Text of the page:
RE: Can Shapes always be Classes?

My interpretation was to have two constraints (on both classes) to ensure
that if there is an instance of one, than there is an instance of the other.

This wouldn't cover the case where there are no instances of either class
e.g., the graph is empty or contains resources that are instances of some
other classes. 

The question is then, if such requirement is in scope. To me it is a trivial
case that is best handled at the application level. Meaning that the
constraint specification should say what shape the data must take when it
exists, not that it should exist.

If, however, this requirement is accepted, then, arguably, one could say
that there must be a way to specify what data should not be there - for
example, that there should be no instances of any other class whether they
are related to instances of the required classes or not. 

Personally, from the use case perspective I don't see either of this as
particularly useful or necessary.


-----Original Message-----
From: Karen Coyle [] 
Sent: Wednesday, November 05, 2014 2:33 PM
Subject: Re: Can Shapes always be Classes?

On 11/5/14 10:58 AM, Irene Polikoff wrote:
> I read UC-5 as saying that for each instance of - edm:ProvidedCHO 
> there must be exactly one instance of  ore:Aggregation connected to it 
> using edm:aggregatedCHO - and vice versa. To me this is a class level

Actually, what it says is:

"If a Cultural Heritage Object is described in EDM, two classes must be used
for every provided object:

- edm:ProvidedCHO
- ore:Aggregation

Exactly one instance of rdf:type edm:ProvidedCHO and one instance of
rdf:type ore:Aggregation. The property edm:aggregatedCHO (domain
ore:Aggregation, range edm:ProvidedCHO) links them."

For every object (which is not edm:ProvidedCHO, but an identified
resource) there must be one edm:ProvidedCHO and one ore:Aggregation.

Your interpretation would be based on the existence of class
edm:ProvidedCHO, but that is not how it is worded.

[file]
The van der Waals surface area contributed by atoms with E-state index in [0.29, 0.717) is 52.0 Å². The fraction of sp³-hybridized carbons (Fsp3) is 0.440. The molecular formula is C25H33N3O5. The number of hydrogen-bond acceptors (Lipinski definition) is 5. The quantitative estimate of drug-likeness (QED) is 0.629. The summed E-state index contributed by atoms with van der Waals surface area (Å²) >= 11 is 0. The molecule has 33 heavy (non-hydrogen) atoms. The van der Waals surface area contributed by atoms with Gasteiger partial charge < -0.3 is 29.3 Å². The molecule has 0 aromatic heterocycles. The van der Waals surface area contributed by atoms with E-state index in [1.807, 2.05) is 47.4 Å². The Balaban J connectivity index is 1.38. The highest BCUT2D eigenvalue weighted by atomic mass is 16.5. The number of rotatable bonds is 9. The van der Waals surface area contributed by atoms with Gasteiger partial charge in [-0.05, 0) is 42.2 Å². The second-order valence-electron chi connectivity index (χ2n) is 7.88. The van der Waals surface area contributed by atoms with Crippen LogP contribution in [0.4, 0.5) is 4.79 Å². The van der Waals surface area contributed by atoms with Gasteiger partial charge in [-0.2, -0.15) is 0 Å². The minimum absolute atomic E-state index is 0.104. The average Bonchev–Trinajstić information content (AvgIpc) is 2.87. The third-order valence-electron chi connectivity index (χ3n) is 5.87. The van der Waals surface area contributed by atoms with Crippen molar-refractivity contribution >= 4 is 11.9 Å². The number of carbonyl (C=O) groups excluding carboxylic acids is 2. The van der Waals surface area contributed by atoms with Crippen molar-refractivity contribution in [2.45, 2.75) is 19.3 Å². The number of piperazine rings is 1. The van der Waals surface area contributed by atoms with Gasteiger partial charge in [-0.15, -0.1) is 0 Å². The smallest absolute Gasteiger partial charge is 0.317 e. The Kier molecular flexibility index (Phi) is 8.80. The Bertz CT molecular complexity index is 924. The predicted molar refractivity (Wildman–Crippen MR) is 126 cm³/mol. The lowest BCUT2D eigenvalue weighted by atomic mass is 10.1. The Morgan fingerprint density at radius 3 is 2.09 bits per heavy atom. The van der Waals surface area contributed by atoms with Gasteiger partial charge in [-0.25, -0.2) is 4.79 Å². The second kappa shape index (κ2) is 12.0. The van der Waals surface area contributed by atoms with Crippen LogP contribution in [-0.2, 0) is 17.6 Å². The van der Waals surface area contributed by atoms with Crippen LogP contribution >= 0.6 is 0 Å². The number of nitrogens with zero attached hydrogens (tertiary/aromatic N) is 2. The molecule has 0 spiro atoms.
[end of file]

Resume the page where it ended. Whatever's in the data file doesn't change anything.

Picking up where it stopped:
> -----Original Message-----
> From: Karen Coyle []
> Sent: Wednesday, November 05, 2014 9:25 AM
> To:
> Subject: Re: Can Shapes always be Classes?
> On 11/4/14 9:16 PM, Holger Knublauch wrote:
>> I believe there is a fundamental difference in how the various 
>> proposals treat the relationship between resources and their shapes:
>> - In OWL and SPIN, constraints are attached to classes. rdf:type 
>> triples are used to determine which constraints need to be evaluated 
>> for a given instance.
>> - In the original Resource Shapes and ShEx, Shapes are stand-alone 
>> entities that may or may not be associated with a class. Other 
>> mechanisms than rdf:type are used to point from instances to their
>> I believe the main motivation for the latter design are the User 
>> Stories
>> S7 and S8: different shapes at different times, and properties can 
>> change as they pass through the workflow. I would like to learn more 
>> about this and have specific examples that we can evaluate.
> The Dublin Core DSP [1] defines stand-alone entities that resemble 
> named graphs, not classes. The main motivation was NOT different 
> shapes and different times, although I do not know what the main
motivation was.
> The DC work that led to it [2] preceded RDF and simply did not include 
> types. That said, some DC use cases look to me like constraints on 
> named graphs, not classes. For example, UC-5 validates for the 
> presence of mandatory classes within a graph. [3]
> kc
> [1]
> [2]
> [3]
>> My current assumption is that these scenarios can be expressed via 
>> named graphs, so that different class definitions are used in 
>> different contexts. Which graph to use would be specified in some 
>> kind of header metadata or via a special property (e.g. owl:imports).
>> Alternatively, different classes could be used, just like different 
>> shapes are used depending on the context. I argue that using rdf:type 
>> and RDFS classes is a well-established mechanism that we should try 
>> to build upon. What problems do the proponents of the decoupling see 
>> with
> those ideas?
>> I think this is a major design decision that we need to clarify early.
>> Instead of excluding those scenarios, I would like to accommodate 
>> them without having to introduce completely new mechanisms.
>> Thanks
>> Holger
> --
> Karen Coyle
> m: 1-510-435-8234
> skype: kcoylenet/+1-510-984-3600

Karen Coyle
m: 1-510-435-8234
skype: kcoylenet/+1-510-984-3600

Received on Wednesday, 5 November 2014 20:16:59 UTC